20-year veteran Morton Grove election judge wary of voter apathy
Updated: March 29, 2012 3:50PM
Milton Langer has found many ways to keep busy.
The Morton Grove resident, who recently turned 82 years old, has been serving as an election judge for the past 20 years — a feat for which he was selected as one of the best suburban election judges by Cook County Clerk David Orr.
In addition to his election duties Langer is a member of the Morton Grove Historical Society and the Friends of the Forest Preserves.
“When we take school groups out to the prairie, I teach them about the rocks and the fossils,” he said.
His knowledge on the subjects comes from years serving as an exploration geologist for Chevron Oil in Oklahoma and as a geology teacher with the City Colleges of Chicago.
“I started at Wilbur Wright College and retired from Daley College,” he said.
As part of the City Colleges of Chicago system, Langer taught in Germany during the 1988-89 school year.
“I made a lot of friends, and traveled to Romania and Hungary,” Langer said.
His curiosity with the election process goes way back.
“I’ve always been interested in history and politics,” he said. “Being an election judge is a good way to meet neighbors if you get to be one in your precinct.”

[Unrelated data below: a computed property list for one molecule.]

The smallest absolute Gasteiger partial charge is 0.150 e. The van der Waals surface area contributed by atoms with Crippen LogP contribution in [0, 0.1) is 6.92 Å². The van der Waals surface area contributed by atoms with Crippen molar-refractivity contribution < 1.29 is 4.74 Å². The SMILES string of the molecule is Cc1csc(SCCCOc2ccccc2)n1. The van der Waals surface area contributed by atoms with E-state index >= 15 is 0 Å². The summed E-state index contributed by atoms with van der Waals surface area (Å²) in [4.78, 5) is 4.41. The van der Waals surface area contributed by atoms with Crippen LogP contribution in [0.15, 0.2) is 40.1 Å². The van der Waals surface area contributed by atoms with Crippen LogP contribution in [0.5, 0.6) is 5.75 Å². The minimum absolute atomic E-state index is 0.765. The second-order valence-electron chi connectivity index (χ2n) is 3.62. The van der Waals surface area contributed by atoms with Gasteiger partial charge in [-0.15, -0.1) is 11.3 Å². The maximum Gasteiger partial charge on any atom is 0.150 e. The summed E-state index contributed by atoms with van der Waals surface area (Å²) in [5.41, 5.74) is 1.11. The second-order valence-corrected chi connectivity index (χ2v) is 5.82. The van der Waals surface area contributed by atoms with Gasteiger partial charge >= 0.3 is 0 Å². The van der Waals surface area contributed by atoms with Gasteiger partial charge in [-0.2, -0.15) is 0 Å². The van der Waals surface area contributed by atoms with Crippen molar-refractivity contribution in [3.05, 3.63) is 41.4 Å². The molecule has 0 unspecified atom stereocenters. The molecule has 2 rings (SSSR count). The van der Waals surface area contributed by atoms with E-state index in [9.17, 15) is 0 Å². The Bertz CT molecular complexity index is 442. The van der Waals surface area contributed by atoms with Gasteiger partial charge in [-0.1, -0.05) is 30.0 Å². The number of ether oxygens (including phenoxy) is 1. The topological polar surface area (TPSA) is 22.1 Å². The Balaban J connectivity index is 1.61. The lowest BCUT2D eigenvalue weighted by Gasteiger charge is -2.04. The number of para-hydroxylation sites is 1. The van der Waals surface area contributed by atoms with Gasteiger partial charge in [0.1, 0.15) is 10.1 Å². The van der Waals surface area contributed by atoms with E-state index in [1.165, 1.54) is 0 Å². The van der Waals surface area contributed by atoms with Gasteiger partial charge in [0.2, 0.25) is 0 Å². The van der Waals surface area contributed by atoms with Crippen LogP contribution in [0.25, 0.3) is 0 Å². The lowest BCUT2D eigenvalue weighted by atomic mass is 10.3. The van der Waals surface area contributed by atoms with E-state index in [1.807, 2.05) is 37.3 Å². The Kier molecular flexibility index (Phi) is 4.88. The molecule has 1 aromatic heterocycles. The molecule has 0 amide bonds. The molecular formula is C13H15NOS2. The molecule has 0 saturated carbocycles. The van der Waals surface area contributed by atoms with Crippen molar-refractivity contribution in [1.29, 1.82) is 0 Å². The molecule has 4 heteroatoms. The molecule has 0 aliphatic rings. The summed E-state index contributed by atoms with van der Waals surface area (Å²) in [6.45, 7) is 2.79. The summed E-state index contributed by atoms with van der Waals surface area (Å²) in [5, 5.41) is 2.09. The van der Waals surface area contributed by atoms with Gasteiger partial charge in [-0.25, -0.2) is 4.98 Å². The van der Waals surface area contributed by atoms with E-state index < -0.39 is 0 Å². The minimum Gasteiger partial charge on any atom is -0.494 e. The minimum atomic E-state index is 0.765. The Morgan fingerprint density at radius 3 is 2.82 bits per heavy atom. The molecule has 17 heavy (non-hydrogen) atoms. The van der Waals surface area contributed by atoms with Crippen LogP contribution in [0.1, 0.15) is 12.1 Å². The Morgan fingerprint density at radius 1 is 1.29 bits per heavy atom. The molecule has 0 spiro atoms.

Langer had a taste of the election process, serving as a one-term member of the East Maine School District 63 Board of Education.
“Voting is vital,” he said. “Serving as an election judge is an extension of one’s civic duty. Barely 25 percent of registered voters will vote in any primary. Before the 2008 presidential election, lines formed before the polling place even opened.”
And while many may feel helpless the primary election is more important than the general election in that it determines the candidates for the November contest, he asserted.
“There are so many uncontested races,” he said. “It’s a terrible situation. Especially now, people really need to take more of an interest.”